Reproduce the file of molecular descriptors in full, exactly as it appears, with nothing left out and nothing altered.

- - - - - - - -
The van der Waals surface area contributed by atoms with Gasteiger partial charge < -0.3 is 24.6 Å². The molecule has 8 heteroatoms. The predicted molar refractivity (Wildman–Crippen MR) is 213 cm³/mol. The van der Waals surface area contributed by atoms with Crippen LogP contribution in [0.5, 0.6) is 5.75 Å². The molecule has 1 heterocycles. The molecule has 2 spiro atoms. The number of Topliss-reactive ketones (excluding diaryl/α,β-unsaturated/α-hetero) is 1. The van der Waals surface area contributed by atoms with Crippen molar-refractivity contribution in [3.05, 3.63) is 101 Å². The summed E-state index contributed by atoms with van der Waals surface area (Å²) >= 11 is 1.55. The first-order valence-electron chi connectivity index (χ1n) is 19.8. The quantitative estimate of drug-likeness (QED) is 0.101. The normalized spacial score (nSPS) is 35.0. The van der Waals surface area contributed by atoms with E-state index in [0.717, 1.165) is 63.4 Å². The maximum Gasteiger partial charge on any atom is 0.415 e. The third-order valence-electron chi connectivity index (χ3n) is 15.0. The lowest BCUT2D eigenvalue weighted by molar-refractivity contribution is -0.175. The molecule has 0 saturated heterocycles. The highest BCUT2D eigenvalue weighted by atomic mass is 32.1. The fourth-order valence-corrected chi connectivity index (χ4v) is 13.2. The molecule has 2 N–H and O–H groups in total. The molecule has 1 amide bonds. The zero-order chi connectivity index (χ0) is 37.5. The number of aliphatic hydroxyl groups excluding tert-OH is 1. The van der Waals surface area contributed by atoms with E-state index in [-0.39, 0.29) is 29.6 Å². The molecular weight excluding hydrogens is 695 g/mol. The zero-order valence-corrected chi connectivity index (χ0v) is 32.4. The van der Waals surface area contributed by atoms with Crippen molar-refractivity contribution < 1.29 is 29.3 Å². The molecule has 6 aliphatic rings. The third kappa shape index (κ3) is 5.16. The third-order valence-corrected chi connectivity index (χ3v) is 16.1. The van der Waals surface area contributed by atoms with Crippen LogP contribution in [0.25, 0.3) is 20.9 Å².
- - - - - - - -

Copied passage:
The van der Waals surface area contributed by atoms with Gasteiger partial charge < -0.3 is 24.6 Å². The molecule has 8 heteroatoms. The predicted molar refractivity (Wildman–Crippen MR) is 213 cm³/mol. The van der Waals surface area contributed by atoms with Crippen LogP contribution in [0.5, 0.6) is 5.75 Å². The molecule has 1 heterocycles. The molecule has 2 spiro atoms. The number of Topliss-reactive ketones (excluding diaryl/α,β-unsaturated/α-hetero) is 1. The van der Waals surface area contributed by atoms with Crippen molar-refractivity contribution in [3.05, 3.63) is 101 Å². The summed E-state index contributed by atoms with van der Waals surface area (Å²) >= 11 is 1.55. The first-order valence-electron chi connectivity index (χ1n) is 19.8. The quantitative estimate of drug-likeness (QED) is 0.101. The normalized spacial score (nSPS) is 35.0. The van der Waals surface area contributed by atoms with E-state index in [0.717, 1.165) is 63.4 Å². The maximum Gasteiger partial charge on any atom is 0.415 e. The third-order valence-electron chi connectivity index (χ3n) is 15.0. The lowest BCUT2D eigenvalue weighted by molar-refractivity contribution is -0.175. The molecule has 0 saturated heterocycles. The highest BCUT2D eigenvalue weighted by atomic mass is 32.1. The fourth-order valence-corrected chi connectivity index (χ4v) is 13.2. The molecule has 2 N–H and O–H groups in total. The molecule has 1 amide bonds. The zero-order chi connectivity index (χ0) is 37.5. The number of aliphatic hydroxyl groups excluding tert-OH is 1. The van der Waals surface area contributed by atoms with E-state index in [-0.39, 0.29) is 29.6 Å². The molecular weight excluding hydrogens is 695 g/mol. The zero-order valence-corrected chi connectivity index (χ0v) is 32.4. The van der Waals surface area contributed by atoms with Crippen molar-refractivity contribution < 1.29 is 29.3 Å². The molecule has 6 aliphatic rings. The third kappa shape index (κ3) is 5.16. The third-order valence-corrected chi connectivity index (χ3v) is 16.1. The van der Waals surface area contributed by atoms with Crippen LogP contribution in [0.25, 0.3) is 20.9 Å².